New York: Lightning struck a Delta Air Lines plane in line for takeoff at Hartsfield-Jackson Atlanta International Airport this week with no reports of injuries among the 117 people on board.
An amateur video recording shows rain drenching the airfield crowded with aircraft, waiting to take off from the world's busiest airport. The lightning struck the Delta Air Lines plane 18 seconds into a 36-second video, CNN reported today.
"While filming the line of planes all stacked up during a ground hold in Atlanta on 8/18/15 I happened to capture this direct lightning strike on a 737," wrote a YouTube poster by the name of Jack Perkins. He posted the video on Wednesday.
Delta spokesman Morgan Durrant confirmed that lightning struck Las Vegas-bound Delta Flight 67 on Tuesday, as the Boeing 737-900R aircraft was in the takeoff queue in Atlanta. There were no reports of injuries among the 111 customers and six crew, Durrant said.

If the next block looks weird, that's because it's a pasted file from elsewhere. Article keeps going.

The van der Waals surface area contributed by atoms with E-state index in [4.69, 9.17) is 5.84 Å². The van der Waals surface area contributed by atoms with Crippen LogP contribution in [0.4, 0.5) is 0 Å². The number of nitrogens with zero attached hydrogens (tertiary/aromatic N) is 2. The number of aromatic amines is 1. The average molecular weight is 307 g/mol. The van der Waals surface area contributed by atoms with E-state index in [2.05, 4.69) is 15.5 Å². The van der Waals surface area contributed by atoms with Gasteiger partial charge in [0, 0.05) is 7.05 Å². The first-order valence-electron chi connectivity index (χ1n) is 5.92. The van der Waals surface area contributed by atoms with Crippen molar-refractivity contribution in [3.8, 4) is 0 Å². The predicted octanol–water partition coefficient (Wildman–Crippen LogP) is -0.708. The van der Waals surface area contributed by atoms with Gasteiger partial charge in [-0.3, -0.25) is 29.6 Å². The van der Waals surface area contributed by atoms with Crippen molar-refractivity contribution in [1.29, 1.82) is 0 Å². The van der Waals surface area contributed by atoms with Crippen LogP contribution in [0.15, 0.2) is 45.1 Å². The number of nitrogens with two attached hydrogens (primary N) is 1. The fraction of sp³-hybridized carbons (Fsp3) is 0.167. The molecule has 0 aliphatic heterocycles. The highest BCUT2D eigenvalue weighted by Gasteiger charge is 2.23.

The plane took off nearly two hours late but landed only about 20 minutes later than scheduled, according to FlightAware.com. "As with any event involving aircraft, Delta is doing a thorough investigation of the circumstances around this flight as safety is always Delta's top priority," Durrant said in an email.
"Aircraft design allows lightning bolts to be safely redirected," Durrant wrote. "Fuselage structure and industrial-grade insulation acts as (a) super-conductive lightning rod that rechannels lightning around and away from customers and crew and out into the ground via the landing gear."
Planes are hit by lightning strikes more commonly than travelers probably realise and are designed with that in mind, the report quoted commercial airline pilot and AskThePilot.com blogger Patrick Smith as saying.